CANVAS SHOP. These personnel fabricate
miscellaneous canvas covers, awnings, and boat cloths,
and they repair furniture using leather and cloth fabrics.
DIVING LOCKER. These personnel inspect the
underwater portion of the hull and prepare the
underwater hull reports for the repair officer. They also
replace propellers on destroyers and small ships and
repair or replace other items underwater as needed. They
clean propellers, sonar domes, sea chests, and large
injection valves; clear fouled propellers and sea chests;
and maintain the diving boat and diving equipment in
repair and operational readiness.
Machinery Repair Division
The machinery repair division consists of the inside
machine shop, the outside machine shop, the boiler
shop, and the foundry shop. We will explain each of
them in the following paragraphs.
INSIDE MACHINE SHOP. These personnel
repair or fabricate mechanical parts that require work
done on machine shop tools and equipment. They do
metal plating and engraving, and they test metals to
determine their characteristics. They also handle
alterations designated for forces afloat.
OUTSIDE MACHINE SHOP. These personnel
shop test and repair all types of machinery used in naval
ships. They also handle alterations designated for forces
BOILER SHOP. These personnel shop test,
inspect, and repair boilers of naval ships.
FOUNDRY SHOP. These personnel pour
castings of various metals to produce repair parts and
whole items used on the ship.
Electrical Repair Division
The electrical repair division consists of the electric
shop, the gyro shop, the printing shop, and the photo
ELECTRIC SHOP. These personnel inspect,
test, repair, and make adjustments to nearly all electrical
equipment, and they also handle electrical alterations
designated for forces afloat.
Electronics Repair Division
The electronics repair division consists of the
electronics shop and the calibration shop.
ELECTRONICS SHOP. These personnel align
and repair all types of electronic equipment, make field
changes, and maintain an electronics publications
CALIBRATION SHOP. These personnel repair
and calibrate most test equipment used on naval ships.
SHIP REPAIR FACILITIES
Most SRFs are located outside the continental
United States. They are supervised by naval officers
who are assisted by enlisted and U.S. civilian personnel.
Other personnel are citizens of the country where the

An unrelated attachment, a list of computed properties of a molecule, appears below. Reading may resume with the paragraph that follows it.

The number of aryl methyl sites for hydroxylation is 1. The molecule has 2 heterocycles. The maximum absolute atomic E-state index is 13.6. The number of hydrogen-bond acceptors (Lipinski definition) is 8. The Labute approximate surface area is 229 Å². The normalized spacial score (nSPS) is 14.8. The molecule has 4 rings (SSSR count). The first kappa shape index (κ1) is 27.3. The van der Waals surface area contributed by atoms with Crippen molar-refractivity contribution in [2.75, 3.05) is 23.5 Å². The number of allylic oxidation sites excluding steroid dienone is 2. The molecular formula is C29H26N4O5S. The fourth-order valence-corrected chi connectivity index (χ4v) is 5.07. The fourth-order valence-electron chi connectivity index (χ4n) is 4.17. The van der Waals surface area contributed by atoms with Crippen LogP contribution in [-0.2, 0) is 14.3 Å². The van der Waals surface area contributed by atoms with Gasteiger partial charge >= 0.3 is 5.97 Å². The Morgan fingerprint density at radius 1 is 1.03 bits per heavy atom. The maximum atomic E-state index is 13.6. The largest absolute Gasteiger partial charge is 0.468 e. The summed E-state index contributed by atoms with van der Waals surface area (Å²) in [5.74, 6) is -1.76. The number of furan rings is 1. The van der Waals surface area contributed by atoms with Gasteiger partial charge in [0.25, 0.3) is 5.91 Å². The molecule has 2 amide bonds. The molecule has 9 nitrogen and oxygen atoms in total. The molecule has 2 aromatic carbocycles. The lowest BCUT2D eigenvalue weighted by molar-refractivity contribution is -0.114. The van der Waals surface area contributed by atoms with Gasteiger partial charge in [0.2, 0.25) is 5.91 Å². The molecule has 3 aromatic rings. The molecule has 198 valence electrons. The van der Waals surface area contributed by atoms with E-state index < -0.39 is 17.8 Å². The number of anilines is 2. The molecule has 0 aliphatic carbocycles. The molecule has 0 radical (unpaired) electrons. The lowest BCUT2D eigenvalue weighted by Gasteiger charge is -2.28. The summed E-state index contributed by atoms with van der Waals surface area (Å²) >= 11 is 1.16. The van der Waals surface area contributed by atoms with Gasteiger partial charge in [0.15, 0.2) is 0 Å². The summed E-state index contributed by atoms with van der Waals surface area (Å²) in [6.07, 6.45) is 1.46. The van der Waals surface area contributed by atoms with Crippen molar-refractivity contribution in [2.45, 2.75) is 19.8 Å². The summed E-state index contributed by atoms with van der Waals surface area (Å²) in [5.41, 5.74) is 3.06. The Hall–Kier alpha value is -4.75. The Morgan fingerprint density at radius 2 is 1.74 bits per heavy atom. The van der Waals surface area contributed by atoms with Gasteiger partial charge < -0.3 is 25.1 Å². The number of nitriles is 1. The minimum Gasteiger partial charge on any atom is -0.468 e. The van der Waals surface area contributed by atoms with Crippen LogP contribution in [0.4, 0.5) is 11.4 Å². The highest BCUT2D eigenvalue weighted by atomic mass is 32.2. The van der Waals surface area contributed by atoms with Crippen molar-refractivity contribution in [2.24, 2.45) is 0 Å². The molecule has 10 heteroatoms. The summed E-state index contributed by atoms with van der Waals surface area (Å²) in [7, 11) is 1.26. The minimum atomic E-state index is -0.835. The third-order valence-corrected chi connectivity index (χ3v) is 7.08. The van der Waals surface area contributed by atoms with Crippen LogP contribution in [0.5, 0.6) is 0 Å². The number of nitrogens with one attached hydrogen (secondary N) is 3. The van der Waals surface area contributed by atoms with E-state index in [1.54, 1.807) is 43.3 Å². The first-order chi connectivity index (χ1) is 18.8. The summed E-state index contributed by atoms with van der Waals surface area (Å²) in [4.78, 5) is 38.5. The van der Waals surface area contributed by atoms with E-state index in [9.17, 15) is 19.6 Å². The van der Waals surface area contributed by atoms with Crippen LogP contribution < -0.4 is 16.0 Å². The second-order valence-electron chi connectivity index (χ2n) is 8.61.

SRF is located. An SRF has drydocks and shops that can
handle nearly all ship repair work. They normally
handle voyage repairs and overhauls of ships that are
based in the area. They do not do new construction.
SRF organization is based on standard naval
shipyard organization modified for local conditions.
Figure 9-1 shows a typical SRF organization.
ADMINISTRATION AND CONTROL
An SRF is under the control of a commanding
officer, usually a captain. It is part of a fleet or
shore-based activity that exercises military command.
The SRF staff includes a planning officer, an
administrative officer, a management engineering
officer, and sometimes a general manager for civilian
personnel who acts only as an advisor. An SRF provides
logistic support including drydock overhaul, repair,
alteration, and conversion of naval ships and service
craft, and ships and craft of other U.S. government
departments as assigned. They also perform voyage
repairs and related work and they install and maintain
shore-based electronic equipment and provide technical
assistance to assigned naval activities.
PLANNING AND ESTIMATING (P&E)
The planning department is under the direction of
the planning officer who is a senior engineering duty
(ED) officer. It does all planning, estimating, designing,
scheduling, and reporting. It is patterned after those in
naval shipyards but on a smaller scale.
The P&E superintendents billets are tilled by ED
officers. They include a senior P&E superintendent,
assistant superintendents for material and finance, and
other related military and civilian positions depending
on the amount of work done at the SRF. The planning
department is the first point of contact for a customer